Where have all the flowers gone? 

The Missoula police would like to have a word with Gordon J. Shaffer, 47, who is wanted on numerous criminal charges relating to a wild ride he allegedly took Sept. 21.

Said ride resulted in body damage to at least four cars, an assault on public art, a bad bump on the head, the untimely deaths of several dozen marigolds and the presumed embarrassment of the radiology staff at St. Patrick Hospital and Health Sciences Center.

Shaffer’s bad day started at around 3 p.m. when he reportedly sideswiped at least three cars in the parking lot of the Toole Avenue Food Center. Police said the shirtless driver then headed downtown, blew through a stop sign and crashed his older-model sedan into the four large, red X’s at the north end of Higgins Ave.

The statue, entitled “Crossings,” by local sculptor Taag Peterson, is an abstract representation of a railroad trestle. It proved much sturdier than some of its real-life counterparts and suffered hardly a scratch, but Shaffer demolished his car and nearly put his head through his windshield. His tires, meanwhile, dug a shallow trench in the nearby lawn and ripped apart approximately eight square feet of marigolds, city officials said.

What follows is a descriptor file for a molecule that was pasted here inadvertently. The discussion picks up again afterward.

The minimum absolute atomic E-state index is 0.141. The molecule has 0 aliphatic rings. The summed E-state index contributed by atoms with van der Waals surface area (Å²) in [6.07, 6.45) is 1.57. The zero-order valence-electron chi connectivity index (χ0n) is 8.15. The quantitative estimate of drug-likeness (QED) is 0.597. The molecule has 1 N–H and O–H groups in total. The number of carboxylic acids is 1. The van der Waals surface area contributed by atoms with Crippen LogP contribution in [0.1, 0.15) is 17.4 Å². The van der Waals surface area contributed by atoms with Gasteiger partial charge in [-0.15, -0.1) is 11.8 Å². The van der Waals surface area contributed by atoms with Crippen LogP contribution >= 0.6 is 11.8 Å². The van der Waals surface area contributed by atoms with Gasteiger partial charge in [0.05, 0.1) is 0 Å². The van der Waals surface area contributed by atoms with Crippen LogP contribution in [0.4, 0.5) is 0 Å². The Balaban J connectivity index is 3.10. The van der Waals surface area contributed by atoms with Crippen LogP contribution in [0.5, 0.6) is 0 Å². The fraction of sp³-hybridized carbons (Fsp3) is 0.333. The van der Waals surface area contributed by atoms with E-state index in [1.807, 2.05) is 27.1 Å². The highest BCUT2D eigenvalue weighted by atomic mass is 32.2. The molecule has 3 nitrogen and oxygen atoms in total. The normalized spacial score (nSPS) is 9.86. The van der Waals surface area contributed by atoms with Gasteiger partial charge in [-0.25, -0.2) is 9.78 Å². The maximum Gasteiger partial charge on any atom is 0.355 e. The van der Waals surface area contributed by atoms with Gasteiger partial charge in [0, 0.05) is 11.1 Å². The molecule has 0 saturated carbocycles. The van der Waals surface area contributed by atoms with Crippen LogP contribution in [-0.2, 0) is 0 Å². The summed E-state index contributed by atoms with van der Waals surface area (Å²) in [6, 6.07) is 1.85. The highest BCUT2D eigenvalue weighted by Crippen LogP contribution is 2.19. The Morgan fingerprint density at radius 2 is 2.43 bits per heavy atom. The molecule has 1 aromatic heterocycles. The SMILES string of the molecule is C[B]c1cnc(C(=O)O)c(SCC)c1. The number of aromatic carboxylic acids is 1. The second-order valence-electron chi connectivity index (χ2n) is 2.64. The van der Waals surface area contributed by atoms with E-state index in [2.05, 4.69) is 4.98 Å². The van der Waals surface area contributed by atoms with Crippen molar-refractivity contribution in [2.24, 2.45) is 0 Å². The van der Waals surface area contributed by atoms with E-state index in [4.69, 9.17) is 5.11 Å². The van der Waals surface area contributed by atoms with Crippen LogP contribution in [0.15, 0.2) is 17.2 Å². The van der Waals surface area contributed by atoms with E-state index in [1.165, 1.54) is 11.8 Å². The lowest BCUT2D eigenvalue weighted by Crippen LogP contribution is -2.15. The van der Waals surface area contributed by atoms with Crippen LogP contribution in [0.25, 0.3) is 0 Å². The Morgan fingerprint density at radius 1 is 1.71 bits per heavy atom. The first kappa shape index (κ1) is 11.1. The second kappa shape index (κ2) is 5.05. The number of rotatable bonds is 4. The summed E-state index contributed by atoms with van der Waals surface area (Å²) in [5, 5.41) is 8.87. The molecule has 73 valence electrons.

Police said they found Shaffer hiding in a nearby alley and discovered—to widespread shock—an odor of alcohol on his breath. Shaffer suffered a cut on his head and was taken to St. Pat’s for an X-ray. But he somehow sneaked out of the radiology unit and is still missing, according to Missoula police Sgt. Mark Muir.

Hospital staff “didn’t tell us he was gone for several minutes,” said Muir.

When he turns up, he’ll also have to answer for the marigolds, said Rob Thames, operations chief for the city Parks Department. The bill could run from $200 to $300.

“We probably would have gotten another month out of those flowers,” said Thames, who said they likely won’t be replaced before the snow flies.

Shaffer might have suffered more than a boo-boo on his forehead if it weren’t for some prescient thinking by city officials in 1986 when the controversial “Crossings” sculpture was first installed. It was originally supposed to be much bigger and set closer to the street, but the artist was forced to scale back his vision after traffic safety objections were raised.

“It’s amazing people still hit it,” said Peterson this week.

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